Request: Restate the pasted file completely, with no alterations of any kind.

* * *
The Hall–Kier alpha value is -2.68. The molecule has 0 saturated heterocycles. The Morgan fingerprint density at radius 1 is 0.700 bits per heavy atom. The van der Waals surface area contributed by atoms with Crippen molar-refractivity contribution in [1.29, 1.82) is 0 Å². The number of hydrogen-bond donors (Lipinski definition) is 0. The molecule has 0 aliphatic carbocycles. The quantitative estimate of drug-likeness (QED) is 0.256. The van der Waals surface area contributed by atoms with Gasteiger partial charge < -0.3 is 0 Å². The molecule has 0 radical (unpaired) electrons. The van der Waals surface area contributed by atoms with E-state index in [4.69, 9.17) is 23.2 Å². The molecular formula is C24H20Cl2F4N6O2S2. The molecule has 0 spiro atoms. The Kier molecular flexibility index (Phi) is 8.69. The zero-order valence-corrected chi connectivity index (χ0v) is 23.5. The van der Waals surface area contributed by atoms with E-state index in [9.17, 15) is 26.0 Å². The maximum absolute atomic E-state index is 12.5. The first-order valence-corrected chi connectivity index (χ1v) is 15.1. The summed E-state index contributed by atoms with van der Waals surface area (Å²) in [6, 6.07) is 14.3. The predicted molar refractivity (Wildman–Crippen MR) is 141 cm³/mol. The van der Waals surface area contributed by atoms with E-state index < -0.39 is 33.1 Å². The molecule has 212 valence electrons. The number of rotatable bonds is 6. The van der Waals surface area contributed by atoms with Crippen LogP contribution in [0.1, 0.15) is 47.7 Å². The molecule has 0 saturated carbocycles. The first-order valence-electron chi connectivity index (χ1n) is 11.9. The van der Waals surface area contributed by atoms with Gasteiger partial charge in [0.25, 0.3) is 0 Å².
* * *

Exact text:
The Hall–Kier alpha value is -2.68. The molecule has 0 saturated heterocycles. The Morgan fingerprint density at radius 1 is 0.700 bits per heavy atom. The van der Waals surface area contributed by atoms with Crippen molar-refractivity contribution in [1.29, 1.82) is 0 Å². The number of hydrogen-bond donors (Lipinski definition) is 0. The molecule has 0 aliphatic carbocycles. The quantitative estimate of drug-likeness (QED) is 0.256. The van der Waals surface area contributed by atoms with Gasteiger partial charge < -0.3 is 0 Å². The molecule has 0 radical (unpaired) electrons. The van der Waals surface area contributed by atoms with E-state index in [4.69, 9.17) is 23.2 Å². The molecular formula is C24H20Cl2F4N6O2S2. The molecule has 0 spiro atoms. The Kier molecular flexibility index (Phi) is 8.69. The zero-order valence-corrected chi connectivity index (χ0v) is 23.5. The van der Waals surface area contributed by atoms with E-state index in [9.17, 15) is 26.0 Å². The maximum absolute atomic E-state index is 12.5. The first-order valence-corrected chi connectivity index (χ1v) is 15.1. The summed E-state index contributed by atoms with van der Waals surface area (Å²) in [6, 6.07) is 14.3. The predicted molar refractivity (Wildman–Crippen MR) is 141 cm³/mol. The van der Waals surface area contributed by atoms with E-state index < -0.39 is 33.1 Å². The molecule has 212 valence electrons. The number of rotatable bonds is 6. The van der Waals surface area contributed by atoms with Crippen LogP contribution in [0.1, 0.15) is 47.7 Å². The molecule has 0 saturated carbocycles. The first-order valence-electron chi connectivity index (χ1n) is 11.9. The van der Waals surface area contributed by atoms with Gasteiger partial charge in [0.25, 0.3) is 0 Å².